Moving on to our CM&C business, as shown on Slide 30. We continue to be impacted negatively by significant declines in auto manufacturing capacity and other industrial production markets, which are resulting in lower demand for our products. Pricing also is under pressure due to lower oil prices and the general market slowdown from the pandemic. Second half of the year, we expect to see some improvements relative to the first half. North America, we're seeing reduced plant throughput due to lower steel production, producing less coal tar and higher raw material costs due to imports, along with lower volumes and pricing across the board with some limited exceptions.

CM&C in Europe is experiencing reduced tar production, lower volumes and prices for carbon pitch and carbon black feedstock, and is exporting napthalene to China due to soft demand. In the Australasia region, lower sales prices for carbon pitch and carbon black feedstock have been occurring. While volume remains at similar levels, carbon pitch pricing is likely to continue trending lower in the second half as Asian benchmark prices continue to decline. In our supply chain, the cost of coal tar is dropping in line with end markets but lagging by approximately a quarter. Pullback in steel production has led to lower domestic coal tar availability and an increase in raw material imports to North America at higher prices, while markets in Europe and Australia remain steady.

Now despite the doom and gloom, we still believe that the second quarter represents the worst of what we expect in this segment in 2020. And at this stage, we still expect a recovery enough during the second half of the year to finish with adjusted EBITDA margin around 10%.

On Slide 32, we've outlined the specific actions we've taken so far to mitigate the impact of the COVID-19 situation. We identified between $15 million and $20 million in SG&A savings and have already achieved $8 million through June year-to-date. We continue to carefully monitor and closely manage costs in areas like compensation and benefits, travel and entertainment, legal and consulting fees and office-related expenses, as they've been important factors to helping us achieve the success we've enjoyed in the first half of this year thus far.

We have a number of measures under way to help Koppers emerge from the pandemic and an even stronger position as described on Slide 33. We're executing on initiatives to increase market share across our various business segments, pursuing new products, processes and markets while working to optimize our network of facilities. Historically, these are all initiatives that should put us in a strong position to push 2021 beyond 2020. Also, we continue to pursue additional opportunities to generate cash, including the sale of non-core businesses, closed properties and related assets. We've already begun marking our Denver property and have been exploring the opportunity to sell our Follansbee, West Virginia and Grenada, Mississippi properties.

After much consideration, we've decided to reinstitute guidance that we had temporarily suspended due to the sudden uncertainty brought on by COVID-19. As a result of our strong first half and an expectation that most of that solid performance will continue, at least in the near term, we are forecasting 2020 full-year adjusted earnings to be in the range of $3.10 to $3.40 per share, which is slightly above the pre-pandemic EPS that we had forecasted in February of this year.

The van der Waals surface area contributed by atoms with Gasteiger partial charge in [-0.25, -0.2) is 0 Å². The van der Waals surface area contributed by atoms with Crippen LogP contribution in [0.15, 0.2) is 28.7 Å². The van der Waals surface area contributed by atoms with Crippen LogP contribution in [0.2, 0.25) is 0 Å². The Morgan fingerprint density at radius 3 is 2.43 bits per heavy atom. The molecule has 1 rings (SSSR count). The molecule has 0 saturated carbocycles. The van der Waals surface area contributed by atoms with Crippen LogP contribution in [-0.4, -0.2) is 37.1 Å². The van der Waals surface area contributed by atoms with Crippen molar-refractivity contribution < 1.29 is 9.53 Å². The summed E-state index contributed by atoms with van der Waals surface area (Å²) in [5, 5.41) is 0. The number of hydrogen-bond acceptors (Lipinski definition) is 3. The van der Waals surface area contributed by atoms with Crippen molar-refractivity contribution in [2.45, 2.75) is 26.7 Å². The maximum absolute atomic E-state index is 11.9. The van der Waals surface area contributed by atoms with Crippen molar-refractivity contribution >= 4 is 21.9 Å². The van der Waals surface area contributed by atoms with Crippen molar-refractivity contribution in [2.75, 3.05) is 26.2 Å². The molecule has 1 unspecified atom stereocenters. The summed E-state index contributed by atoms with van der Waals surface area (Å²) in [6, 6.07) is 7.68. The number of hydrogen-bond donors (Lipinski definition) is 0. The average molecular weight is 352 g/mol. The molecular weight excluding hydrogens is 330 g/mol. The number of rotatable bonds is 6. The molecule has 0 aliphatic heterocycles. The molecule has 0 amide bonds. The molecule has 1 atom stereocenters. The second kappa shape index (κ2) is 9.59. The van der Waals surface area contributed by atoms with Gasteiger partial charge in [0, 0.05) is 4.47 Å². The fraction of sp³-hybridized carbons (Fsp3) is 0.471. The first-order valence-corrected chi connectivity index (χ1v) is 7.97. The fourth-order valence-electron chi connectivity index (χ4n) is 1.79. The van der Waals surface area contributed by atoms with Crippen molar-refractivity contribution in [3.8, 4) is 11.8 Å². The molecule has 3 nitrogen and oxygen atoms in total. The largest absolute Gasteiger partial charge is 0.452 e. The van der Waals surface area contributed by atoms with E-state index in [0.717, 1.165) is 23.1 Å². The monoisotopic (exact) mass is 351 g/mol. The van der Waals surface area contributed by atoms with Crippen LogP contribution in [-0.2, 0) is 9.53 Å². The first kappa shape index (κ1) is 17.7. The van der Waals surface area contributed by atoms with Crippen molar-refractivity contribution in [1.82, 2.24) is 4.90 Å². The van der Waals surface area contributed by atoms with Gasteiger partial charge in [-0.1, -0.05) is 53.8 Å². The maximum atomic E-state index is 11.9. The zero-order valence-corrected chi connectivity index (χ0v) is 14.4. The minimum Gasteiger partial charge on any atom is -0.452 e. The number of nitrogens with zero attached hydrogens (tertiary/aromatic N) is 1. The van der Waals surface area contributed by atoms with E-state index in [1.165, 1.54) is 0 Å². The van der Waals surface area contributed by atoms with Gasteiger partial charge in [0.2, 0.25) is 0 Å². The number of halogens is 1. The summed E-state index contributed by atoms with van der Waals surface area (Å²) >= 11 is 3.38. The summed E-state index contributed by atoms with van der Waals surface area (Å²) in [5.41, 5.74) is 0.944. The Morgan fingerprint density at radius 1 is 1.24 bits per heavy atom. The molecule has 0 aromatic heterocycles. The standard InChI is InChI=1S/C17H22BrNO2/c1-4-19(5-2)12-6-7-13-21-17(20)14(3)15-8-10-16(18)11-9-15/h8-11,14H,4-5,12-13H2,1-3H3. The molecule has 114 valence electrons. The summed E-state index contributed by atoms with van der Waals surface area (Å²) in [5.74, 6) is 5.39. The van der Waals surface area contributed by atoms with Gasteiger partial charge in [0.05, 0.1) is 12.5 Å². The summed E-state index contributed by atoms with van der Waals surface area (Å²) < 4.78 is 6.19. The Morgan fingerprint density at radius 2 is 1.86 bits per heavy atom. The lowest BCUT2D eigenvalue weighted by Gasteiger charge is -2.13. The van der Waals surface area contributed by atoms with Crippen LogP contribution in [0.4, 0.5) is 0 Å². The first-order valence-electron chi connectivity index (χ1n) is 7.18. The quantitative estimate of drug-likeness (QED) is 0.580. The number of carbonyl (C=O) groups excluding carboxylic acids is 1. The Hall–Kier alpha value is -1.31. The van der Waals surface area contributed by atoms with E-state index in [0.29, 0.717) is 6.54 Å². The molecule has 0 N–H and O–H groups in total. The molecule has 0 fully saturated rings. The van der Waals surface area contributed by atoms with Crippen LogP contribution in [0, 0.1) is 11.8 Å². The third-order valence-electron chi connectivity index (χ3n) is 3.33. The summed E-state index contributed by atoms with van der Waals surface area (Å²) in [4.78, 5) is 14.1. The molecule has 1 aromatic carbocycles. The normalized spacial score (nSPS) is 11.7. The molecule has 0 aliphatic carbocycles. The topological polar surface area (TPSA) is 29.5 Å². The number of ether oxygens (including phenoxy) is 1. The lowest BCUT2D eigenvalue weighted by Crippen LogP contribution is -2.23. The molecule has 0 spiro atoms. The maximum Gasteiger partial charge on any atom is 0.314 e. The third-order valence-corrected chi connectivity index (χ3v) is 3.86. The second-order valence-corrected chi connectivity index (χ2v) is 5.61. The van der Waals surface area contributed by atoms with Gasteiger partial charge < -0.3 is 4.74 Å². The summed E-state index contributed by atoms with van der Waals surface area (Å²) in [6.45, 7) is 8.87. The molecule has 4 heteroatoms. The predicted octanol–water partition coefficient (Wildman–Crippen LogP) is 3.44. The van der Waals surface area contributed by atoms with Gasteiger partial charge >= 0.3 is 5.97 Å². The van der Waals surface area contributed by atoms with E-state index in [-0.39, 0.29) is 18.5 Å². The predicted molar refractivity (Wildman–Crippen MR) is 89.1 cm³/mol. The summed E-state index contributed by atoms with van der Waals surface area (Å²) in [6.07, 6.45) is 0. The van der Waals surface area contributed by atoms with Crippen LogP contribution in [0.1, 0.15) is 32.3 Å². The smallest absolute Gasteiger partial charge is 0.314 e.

In summary, our wood treatment businesses, both RUPS and PC, performed extremely well during the early period of this pandemic while delivering record-setting results. For Performance Chemicals, the pandemic and the associated effect of more people being present at home has created a stronger home improvement market in North America. RUPS is benefiting from infrastructure maintenance activities being taken by certain railroad customers, efficiencies resulting from our network optimization strategy, and stronger and more profitable utility and maintenance-of-way markets. While CM&C may have challenges related to slowdowns in its end markets, our overall business profile remains attractive and has performed admirably through the worst of times.

Essential businesses serving a variety of end markets centered around wood protection, Koppers's second quarter performance is impressive and demonstrates our resilience, especially considering the ongoing task of managing safely, effectively and profitably through the COVID-19 pandemic. We continue to focus on improving our profit and cash generation, increasing our margin profile, adjusting our business portfolio and deploying capital wisely while also reducing leverage and risk, I believe that our efforts will be recognized and shareholders rewarded.

Now I would like to open it up for questions.

Questions and Answers:

Operator

[Operator Instructions]

Our first question today comes from Chris Howe from Barrington Research. Please go ahead with your question.

Chris Howe -- Barrington Research -- Analyst

Good morning, everyone.

Leroy M. Ball -- President and Chief Executive Officer

Good morning.

Chris Howe -- Barrington Research -- Analyst